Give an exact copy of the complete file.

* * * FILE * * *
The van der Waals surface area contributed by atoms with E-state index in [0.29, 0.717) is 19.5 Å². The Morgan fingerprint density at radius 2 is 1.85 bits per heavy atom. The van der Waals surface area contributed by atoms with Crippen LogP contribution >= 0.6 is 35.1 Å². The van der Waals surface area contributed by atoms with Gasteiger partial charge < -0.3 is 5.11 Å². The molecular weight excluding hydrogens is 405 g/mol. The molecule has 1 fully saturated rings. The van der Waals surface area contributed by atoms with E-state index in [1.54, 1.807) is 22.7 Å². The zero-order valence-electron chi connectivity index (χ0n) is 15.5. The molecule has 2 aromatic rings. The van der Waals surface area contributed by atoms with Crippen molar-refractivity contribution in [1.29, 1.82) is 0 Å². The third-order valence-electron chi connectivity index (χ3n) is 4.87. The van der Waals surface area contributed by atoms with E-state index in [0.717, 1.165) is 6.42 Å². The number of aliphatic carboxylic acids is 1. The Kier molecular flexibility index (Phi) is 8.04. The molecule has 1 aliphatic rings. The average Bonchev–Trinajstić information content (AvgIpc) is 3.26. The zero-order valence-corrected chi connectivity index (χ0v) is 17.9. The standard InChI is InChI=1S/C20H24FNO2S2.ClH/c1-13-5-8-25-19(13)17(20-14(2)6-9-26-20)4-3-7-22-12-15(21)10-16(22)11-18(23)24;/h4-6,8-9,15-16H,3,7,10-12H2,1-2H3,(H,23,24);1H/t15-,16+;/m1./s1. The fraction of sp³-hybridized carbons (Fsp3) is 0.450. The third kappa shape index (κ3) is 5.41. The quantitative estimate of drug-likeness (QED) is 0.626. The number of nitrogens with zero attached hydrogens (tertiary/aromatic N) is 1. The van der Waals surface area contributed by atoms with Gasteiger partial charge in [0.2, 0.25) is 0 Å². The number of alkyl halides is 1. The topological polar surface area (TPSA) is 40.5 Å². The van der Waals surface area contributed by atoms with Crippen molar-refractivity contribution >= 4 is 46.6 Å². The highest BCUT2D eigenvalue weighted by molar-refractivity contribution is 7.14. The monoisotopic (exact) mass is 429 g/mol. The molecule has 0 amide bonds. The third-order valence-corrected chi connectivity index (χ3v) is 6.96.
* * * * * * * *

The van der Waals surface area contributed by atoms with E-state index in [0.29, 0.717) is 19.5 Å². The Morgan fingerprint density at radius 2 is 1.85 bits per heavy atom. The van der Waals surface area contributed by atoms with Crippen LogP contribution >= 0.6 is 35.1 Å². The van der Waals surface area contributed by atoms with Gasteiger partial charge < -0.3 is 5.11 Å². The molecular weight excluding hydrogens is 405 g/mol. The molecule has 1 fully saturated rings. The van der Waals surface area contributed by atoms with E-state index in [1.54, 1.807) is 22.7 Å². The zero-order valence-electron chi connectivity index (χ0n) is 15.5. The molecule has 2 aromatic rings. The van der Waals surface area contributed by atoms with Crippen molar-refractivity contribution in [1.29, 1.82) is 0 Å². The third-order valence-electron chi connectivity index (χ3n) is 4.87. The van der Waals surface area contributed by atoms with E-state index in [0.717, 1.165) is 6.42 Å². The number of aliphatic carboxylic acids is 1. The Kier molecular flexibility index (Phi) is 8.04. The molecule has 1 aliphatic rings. The average Bonchev–Trinajstić information content (AvgIpc) is 3.26. The zero-order valence-corrected chi connectivity index (χ0v) is 17.9. The standard InChI is InChI=1S/C20H24FNO2S2.ClH/c1-13-5-8-25-19(13)17(20-14(2)6-9-26-20)4-3-7-22-12-15(21)10-16(22)11-18(23)24;/h4-6,8-9,15-16H,3,7,10-12H2,1-2H3,(H,23,24);1H/t15-,16+;/m1./s1. The fraction of sp³-hybridized carbons (Fsp3) is 0.450. The third kappa shape index (κ3) is 5.41. The quantitative estimate of drug-likeness (QED) is 0.626. The number of nitrogens with zero attached hydrogens (tertiary/aromatic N) is 1. The van der Waals surface area contributed by atoms with Gasteiger partial charge in [0.2, 0.25) is 0 Å². The number of alkyl halides is 1. The topological polar surface area (TPSA) is 40.5 Å². The van der Waals surface area contributed by atoms with Crippen molar-refractivity contribution >= 4 is 46.6 Å². The highest BCUT2D eigenvalue weighted by molar-refractivity contribution is 7.14. The monoisotopic (exact) mass is 429 g/mol. The molecule has 0 amide bonds. The third-order valence-corrected chi connectivity index (χ3v) is 6.96.